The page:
Once one understands that, then the question becomes: what is the most efficient way to access that energy? The answer is largely a matter of energy density, or how much power is contained in a given unit of a fuel. In providing us with coal, oil and natural gas, mother nature has been very kind to us. Fossil fuels have a very high energy density. A lump of coal is nothing more that the power of the sun, concentrated into a handy, compact and easily accessible form.
As we cross the line into forms of “green energy” we steadily sacrifice more and more energy density and thus efficiency in terms of both economic and power generation. While fossil fuels represent millions of years of solar power collection and consolidation, bio-fuels represent mere decades at best (when wood is the fuel) to about half a year at worst (in the case of ethanol). Wind is an even less efficient way to access solar power, because it doesn’t concentrate solar energy directly at all, but rather takes advantages of the diurnal (day-night) cycle that creates the weather systems that create the wind. That’s why windmills have to be so large and why there are so many of them in your average wind farm. When energy density is low, the collection and generation mechanisms have to be proportionally larger to make up for it. Still, wind does better efficiency-wise than solar. The average wind turbine generates almost twenty percent of the power it is capable of generating, on an annual basis. That’s not even close to what fossil plants and nuclear plants do, but it’s something.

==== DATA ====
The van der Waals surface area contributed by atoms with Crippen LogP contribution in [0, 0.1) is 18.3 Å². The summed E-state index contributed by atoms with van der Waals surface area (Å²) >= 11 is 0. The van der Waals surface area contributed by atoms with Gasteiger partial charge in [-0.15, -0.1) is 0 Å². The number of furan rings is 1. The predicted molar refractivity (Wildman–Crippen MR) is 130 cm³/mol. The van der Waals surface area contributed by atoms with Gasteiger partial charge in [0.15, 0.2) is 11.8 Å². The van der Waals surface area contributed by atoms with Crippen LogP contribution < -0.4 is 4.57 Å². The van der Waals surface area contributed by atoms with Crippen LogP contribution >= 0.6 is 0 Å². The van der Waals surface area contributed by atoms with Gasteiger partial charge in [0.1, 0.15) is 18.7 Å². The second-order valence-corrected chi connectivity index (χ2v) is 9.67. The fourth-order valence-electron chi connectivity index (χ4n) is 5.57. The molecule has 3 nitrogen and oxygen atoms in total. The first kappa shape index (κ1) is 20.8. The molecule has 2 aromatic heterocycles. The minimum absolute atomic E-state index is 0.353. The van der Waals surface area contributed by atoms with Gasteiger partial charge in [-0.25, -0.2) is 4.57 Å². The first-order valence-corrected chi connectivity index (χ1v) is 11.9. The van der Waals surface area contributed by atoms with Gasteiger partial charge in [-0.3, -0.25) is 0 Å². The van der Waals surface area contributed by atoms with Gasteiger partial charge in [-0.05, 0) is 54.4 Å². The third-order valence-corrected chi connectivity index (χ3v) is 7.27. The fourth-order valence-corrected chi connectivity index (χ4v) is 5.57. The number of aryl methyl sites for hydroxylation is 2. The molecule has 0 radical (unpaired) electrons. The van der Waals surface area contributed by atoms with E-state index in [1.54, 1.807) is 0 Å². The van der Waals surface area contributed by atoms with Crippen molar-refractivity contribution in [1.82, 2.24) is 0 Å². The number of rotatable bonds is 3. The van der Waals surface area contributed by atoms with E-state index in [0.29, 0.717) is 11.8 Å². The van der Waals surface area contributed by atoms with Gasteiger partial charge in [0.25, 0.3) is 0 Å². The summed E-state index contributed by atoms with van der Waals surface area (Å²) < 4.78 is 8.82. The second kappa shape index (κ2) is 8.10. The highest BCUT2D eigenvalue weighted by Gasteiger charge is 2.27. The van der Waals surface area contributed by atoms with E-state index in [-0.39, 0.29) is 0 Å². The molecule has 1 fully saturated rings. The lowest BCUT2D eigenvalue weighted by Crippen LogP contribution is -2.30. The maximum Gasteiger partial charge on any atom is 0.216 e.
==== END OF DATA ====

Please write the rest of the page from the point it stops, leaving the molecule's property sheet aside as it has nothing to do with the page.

At the bottom of the energy efficiency barrel there lies solar – the most inefficient, least reliable and expensive form of power we have. Directly converting the sun’s rays into electricity is a horribly inefficient way to generate power simply because the energy – in that form – is so disperse. The energy density, in other words, is very, very low. There is no way to change that fact, or the fact that the sun doesn’t shine all the time. Solar power is not and cannot be a major player in the direct generation of electric power. That is the simple, scientific reality. In claiming that solar power is the energy of the future, the President is rolling the clock back to the times of the medieval alchemists who were certain that they’d eventually find the Philosopher’s Stone that magically turned lead into gold. Relying on solar power to fuel the nation is about as unscientific a proposition as there can be.
The President is spewing nonsense, responding to rising gas prices and our energy woes with promises of pixie dust. It didn’t work in Spain and it won’t work here. Everyone who actually understands science and power generation knows that, but this Harvard-educated President apparently forgot to take General Science 101.
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